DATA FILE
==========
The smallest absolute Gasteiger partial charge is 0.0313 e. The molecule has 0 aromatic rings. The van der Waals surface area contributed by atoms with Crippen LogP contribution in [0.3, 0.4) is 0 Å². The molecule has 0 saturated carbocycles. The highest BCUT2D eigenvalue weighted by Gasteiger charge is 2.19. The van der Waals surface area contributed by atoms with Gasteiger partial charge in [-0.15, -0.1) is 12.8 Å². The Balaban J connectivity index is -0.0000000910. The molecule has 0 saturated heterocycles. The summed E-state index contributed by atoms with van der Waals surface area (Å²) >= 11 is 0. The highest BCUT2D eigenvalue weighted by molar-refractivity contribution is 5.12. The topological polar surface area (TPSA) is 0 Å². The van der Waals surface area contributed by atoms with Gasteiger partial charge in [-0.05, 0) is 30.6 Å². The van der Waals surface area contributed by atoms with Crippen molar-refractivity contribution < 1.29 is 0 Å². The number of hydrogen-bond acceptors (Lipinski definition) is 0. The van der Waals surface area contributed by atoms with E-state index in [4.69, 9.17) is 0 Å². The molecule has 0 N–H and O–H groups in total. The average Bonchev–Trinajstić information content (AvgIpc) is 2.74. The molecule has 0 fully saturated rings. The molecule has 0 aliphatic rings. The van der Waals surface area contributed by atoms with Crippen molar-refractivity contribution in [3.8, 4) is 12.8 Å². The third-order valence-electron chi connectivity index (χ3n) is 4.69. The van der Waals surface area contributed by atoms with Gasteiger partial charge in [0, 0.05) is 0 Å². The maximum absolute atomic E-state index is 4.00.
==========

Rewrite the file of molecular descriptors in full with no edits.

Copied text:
The smallest absolute Gasteiger partial charge is 0.0313 e. The molecule has 0 aromatic rings. The van der Waals surface area contributed by atoms with Crippen LogP contribution in [0.3, 0.4) is 0 Å². The molecule has 0 saturated carbocycles. The highest BCUT2D eigenvalue weighted by Gasteiger charge is 2.19. The van der Waals surface area contributed by atoms with Gasteiger partial charge in [-0.15, -0.1) is 12.8 Å². The Balaban J connectivity index is -0.0000000910. The molecule has 0 saturated heterocycles. The summed E-state index contributed by atoms with van der Waals surface area (Å²) >= 11 is 0. The highest BCUT2D eigenvalue weighted by molar-refractivity contribution is 5.12. The topological polar surface area (TPSA) is 0 Å². The van der Waals surface area contributed by atoms with Gasteiger partial charge in [-0.05, 0) is 30.6 Å². The van der Waals surface area contributed by atoms with Crippen molar-refractivity contribution < 1.29 is 0 Å². The number of hydrogen-bond acceptors (Lipinski definition) is 0. The van der Waals surface area contributed by atoms with E-state index in [4.69, 9.17) is 0 Å². The molecule has 0 N–H and O–H groups in total. The average Bonchev–Trinajstić information content (AvgIpc) is 2.74. The molecule has 0 fully saturated rings. The molecule has 0 aliphatic rings. The van der Waals surface area contributed by atoms with Crippen molar-refractivity contribution in [3.8, 4) is 12.8 Å². The third-order valence-electron chi connectivity index (χ3n) is 4.69. The van der Waals surface area contributed by atoms with Gasteiger partial charge in [0, 0.05) is 0 Å². The maximum absolute atomic E-state index is 4.00.